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Christian Lambertsen models his invention, the Lambertsen Amphibious Respiratory Unit (LARU) Mark I, in 1940. It was the first underwater rebreather device allowing a diver to move about without producing breathing bubbles that could be seen on the water’s surface. USPTO / NSW Publications, LLC

After months of delicate negotiations almost derailed by the Soviet Union, whose leadership bitterly accused the United States and Great Britain of seeking a separate peace with Germany amongst other charges, the surrender document was signed on April 29, 1945, effective on May 2; it ended the war in Italy five days before Germany´s capitulation.

Among those in the Operational Groups (OGs) during the final days of the war in Europe was Aaron Bank. Leader of the proposed Operation Iron Cross to capture or kill Adolf Hitler, Bank found that he was in command of a unit without a mission when Hitler stayed in Berlin and committed suicide in his bunker. It had been thought that Hitler would flee to the “Alpine Redoubt” on the German/Austrian border, where German leadership reportedly planned to make a last stand.  With the European war over, Bank was inserted into what was then Indochina to operate with Ho Chi Minh, who was fighting the Japanese in a guerrilla war. Considerably impressed with Ho and his obvious popularity, Bank recommended to headquarters that Ho be allowed to form a coalition government. He was ignored. Bank would later push for the creation of an Army special operations unit modeled on the OSS OGs. He is known today as the father of U.S. Army Special Forces, and was the first commander of 10th Special Forces Group, itself formed in part by OSS veterans. Ironically, Special Forces would become famous through their early operations during the Vietnam War, fighting Ho Chi Minh.

As World War II entered its final months, Donovan began looking at the likely postwar landscape, and he did not like what he was seeing. Though at that moment an ally, the Communist Soviet Union was politically and philosophically at the opposite pole from the Western democracies, and he knew it was only a matter of time before the United States and the Soviet Union would be opposing each other on the world stage.

He began laying the groundwork with Roosevelt beginning with an April 4 memo outlining his plans for a postwar intelligence agency. Roosevelt ordered it circulated to the State, War, and Navy departments and other agencies for comment.

The beginning of the end of that dream came on April 12, 1945, when Roosevelt, in ill health, died of a cerebral hemorrhage. His successor, Harry Truman, did not share Roosevelt´s love for cloak-and-dagger, and of the 12 agencies on the list to receive the April 4 memo, all but one, the Foreign Economic Administration, had either shot it down or offered no comment. Donovan´s first meeting with Truman came on May 14, a little more than a month after Truman became president, and it was a disaster.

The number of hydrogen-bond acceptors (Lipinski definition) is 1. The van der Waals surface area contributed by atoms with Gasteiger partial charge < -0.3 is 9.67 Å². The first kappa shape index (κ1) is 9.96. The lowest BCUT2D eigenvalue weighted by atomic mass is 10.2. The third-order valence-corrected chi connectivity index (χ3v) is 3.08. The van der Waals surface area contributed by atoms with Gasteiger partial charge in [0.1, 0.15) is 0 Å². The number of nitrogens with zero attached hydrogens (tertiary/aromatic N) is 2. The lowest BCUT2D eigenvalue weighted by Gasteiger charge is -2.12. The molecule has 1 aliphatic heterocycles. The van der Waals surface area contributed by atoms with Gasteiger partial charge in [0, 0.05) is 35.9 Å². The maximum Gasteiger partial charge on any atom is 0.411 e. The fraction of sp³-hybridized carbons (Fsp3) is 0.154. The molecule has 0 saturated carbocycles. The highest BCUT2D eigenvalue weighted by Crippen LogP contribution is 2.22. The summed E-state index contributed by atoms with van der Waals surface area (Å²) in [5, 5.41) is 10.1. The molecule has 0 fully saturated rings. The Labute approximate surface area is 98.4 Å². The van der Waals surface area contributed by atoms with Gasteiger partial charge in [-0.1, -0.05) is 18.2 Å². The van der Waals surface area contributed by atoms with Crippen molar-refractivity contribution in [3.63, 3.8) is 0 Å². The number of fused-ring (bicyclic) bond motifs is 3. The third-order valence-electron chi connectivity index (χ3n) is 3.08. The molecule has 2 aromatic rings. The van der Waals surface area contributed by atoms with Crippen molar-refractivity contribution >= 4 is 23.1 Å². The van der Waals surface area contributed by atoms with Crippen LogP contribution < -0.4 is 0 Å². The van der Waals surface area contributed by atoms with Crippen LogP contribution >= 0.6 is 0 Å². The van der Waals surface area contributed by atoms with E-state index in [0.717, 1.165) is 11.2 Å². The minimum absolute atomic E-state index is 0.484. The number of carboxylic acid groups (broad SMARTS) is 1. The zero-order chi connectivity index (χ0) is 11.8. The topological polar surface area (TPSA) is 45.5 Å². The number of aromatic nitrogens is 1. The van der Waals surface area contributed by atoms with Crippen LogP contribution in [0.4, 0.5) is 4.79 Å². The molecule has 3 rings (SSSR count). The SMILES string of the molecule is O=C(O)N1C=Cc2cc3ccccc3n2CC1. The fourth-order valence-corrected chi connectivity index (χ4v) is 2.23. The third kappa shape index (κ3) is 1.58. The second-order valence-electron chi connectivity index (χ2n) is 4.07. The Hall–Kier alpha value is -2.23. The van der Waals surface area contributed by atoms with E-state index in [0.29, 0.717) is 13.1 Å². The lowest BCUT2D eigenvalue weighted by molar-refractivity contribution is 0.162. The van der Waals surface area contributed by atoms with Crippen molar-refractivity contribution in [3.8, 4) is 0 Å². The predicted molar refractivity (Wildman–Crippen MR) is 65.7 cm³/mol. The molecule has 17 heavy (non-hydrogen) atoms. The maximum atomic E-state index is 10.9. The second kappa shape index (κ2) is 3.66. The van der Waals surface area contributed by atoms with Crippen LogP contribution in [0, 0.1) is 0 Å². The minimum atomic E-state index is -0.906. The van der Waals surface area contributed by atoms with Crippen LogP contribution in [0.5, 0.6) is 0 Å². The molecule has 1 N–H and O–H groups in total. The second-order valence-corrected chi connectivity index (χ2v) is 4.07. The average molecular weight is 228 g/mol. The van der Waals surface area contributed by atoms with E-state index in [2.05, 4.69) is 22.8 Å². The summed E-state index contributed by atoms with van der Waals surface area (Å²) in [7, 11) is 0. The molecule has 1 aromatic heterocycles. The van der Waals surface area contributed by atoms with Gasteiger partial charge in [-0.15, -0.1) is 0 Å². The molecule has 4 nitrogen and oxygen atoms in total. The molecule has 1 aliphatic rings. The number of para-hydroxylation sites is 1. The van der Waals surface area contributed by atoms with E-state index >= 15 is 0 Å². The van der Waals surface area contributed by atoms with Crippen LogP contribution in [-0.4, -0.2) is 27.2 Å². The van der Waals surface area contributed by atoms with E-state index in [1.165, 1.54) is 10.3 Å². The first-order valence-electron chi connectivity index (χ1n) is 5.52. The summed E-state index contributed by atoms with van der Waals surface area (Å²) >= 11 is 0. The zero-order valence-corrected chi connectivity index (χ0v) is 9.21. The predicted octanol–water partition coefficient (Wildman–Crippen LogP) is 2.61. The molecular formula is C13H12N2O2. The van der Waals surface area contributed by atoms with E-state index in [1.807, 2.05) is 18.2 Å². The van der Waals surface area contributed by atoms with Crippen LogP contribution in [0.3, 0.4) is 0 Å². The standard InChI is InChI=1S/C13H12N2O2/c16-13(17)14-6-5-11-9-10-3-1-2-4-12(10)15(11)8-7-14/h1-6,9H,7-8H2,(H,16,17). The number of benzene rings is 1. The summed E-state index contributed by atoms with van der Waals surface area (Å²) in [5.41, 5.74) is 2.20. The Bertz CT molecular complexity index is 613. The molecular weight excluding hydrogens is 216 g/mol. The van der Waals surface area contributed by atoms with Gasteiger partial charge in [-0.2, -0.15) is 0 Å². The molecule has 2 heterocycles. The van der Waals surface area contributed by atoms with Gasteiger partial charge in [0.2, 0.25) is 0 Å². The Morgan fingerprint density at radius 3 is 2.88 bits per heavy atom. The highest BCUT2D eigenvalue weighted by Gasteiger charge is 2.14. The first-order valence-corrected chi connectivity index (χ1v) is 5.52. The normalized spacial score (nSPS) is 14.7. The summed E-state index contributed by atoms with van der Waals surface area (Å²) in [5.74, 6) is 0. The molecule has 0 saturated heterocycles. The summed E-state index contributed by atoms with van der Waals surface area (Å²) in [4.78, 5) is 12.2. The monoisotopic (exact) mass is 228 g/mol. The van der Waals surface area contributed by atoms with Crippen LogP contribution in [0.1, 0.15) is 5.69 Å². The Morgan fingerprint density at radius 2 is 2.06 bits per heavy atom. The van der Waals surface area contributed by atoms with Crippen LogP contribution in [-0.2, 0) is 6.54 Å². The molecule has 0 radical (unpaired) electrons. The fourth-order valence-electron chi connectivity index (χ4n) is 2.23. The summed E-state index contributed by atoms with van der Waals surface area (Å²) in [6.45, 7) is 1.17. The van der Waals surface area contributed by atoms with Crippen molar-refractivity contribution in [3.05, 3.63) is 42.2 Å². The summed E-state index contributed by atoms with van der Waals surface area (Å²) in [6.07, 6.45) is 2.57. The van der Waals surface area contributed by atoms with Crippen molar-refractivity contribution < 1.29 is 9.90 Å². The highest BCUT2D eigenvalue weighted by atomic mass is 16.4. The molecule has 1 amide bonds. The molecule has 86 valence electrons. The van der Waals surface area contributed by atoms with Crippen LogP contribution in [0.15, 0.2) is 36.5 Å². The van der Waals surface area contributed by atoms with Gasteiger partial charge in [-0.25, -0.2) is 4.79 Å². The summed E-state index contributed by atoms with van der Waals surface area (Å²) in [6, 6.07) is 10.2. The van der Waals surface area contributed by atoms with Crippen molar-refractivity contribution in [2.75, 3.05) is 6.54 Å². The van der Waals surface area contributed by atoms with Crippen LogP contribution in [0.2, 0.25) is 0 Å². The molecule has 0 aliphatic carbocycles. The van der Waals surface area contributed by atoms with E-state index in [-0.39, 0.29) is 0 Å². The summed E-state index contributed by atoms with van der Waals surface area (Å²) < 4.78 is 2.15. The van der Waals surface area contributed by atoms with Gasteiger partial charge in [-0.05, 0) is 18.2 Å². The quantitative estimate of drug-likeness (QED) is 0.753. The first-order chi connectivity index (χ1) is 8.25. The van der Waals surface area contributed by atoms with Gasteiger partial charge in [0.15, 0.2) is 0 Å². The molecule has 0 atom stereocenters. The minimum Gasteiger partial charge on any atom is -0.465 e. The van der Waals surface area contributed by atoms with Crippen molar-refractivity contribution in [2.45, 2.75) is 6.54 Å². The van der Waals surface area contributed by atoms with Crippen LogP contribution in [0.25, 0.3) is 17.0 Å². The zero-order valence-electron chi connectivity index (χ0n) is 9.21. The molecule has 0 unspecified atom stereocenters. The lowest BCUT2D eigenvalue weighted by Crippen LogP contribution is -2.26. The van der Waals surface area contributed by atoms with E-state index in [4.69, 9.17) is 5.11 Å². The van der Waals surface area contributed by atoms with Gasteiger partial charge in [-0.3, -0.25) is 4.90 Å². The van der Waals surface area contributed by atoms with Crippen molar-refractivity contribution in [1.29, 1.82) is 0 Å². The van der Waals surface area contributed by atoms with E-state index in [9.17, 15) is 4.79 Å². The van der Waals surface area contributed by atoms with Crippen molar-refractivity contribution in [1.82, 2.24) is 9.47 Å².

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The OSS also operated extensively in the Pacific theater. OSS Deer Team in 1945. Pictured are Lt. Réne Défourneaux (standing, second from left), Viet Minh leader Ho Chi Minh (standing, third from left), team leader Maj. Allison Thomas (center), Vo Nguyen Giap (in suit), Henry Prunier, and Paul Hoagland, far right. Kneeling at left are Lawrence Vogt and Aaron Squires. U.S. Army Center of Military History via Wikimedia Commons

Though the handwriting was on the wall, the OSS lingered on for months because it was the only agency that had documents and staff needed by the American delegation for the war crimes trials in Nuremberg. Finally, on Thursday, Sept. 20, 1945, President Truman signed the executive order abolishing the OSS and dividing its functions between the War and State departments.

Though Donovan´s OSS did not survive the war, his ideas did. Along with the U.S. Army’s Special Forces’ OSS heritage, the U.S. Navy’s SEAL teams descended in part from the OSS Maritime Unit. Lessons learned in the heat of battle were also used in creating the OSS successor as an intelligence agency. On Sept. 18, 1947, Truman authorized the CIA, almost two years to the day after he had disbanded the OSS. Men who cut their teeth in the OSS – Allen Dulles, Richard Helms, William Colby, and Bill Casey – would go on to run the agency, along with other members of the fellowship of “glorious amateurs.”

This article first appeared in the Special Operations Outlook 2018-2019 Edition publication.

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DWIGHT JON ZIMMERMAN is a bestselling and award-winning author, radio host, and president of the...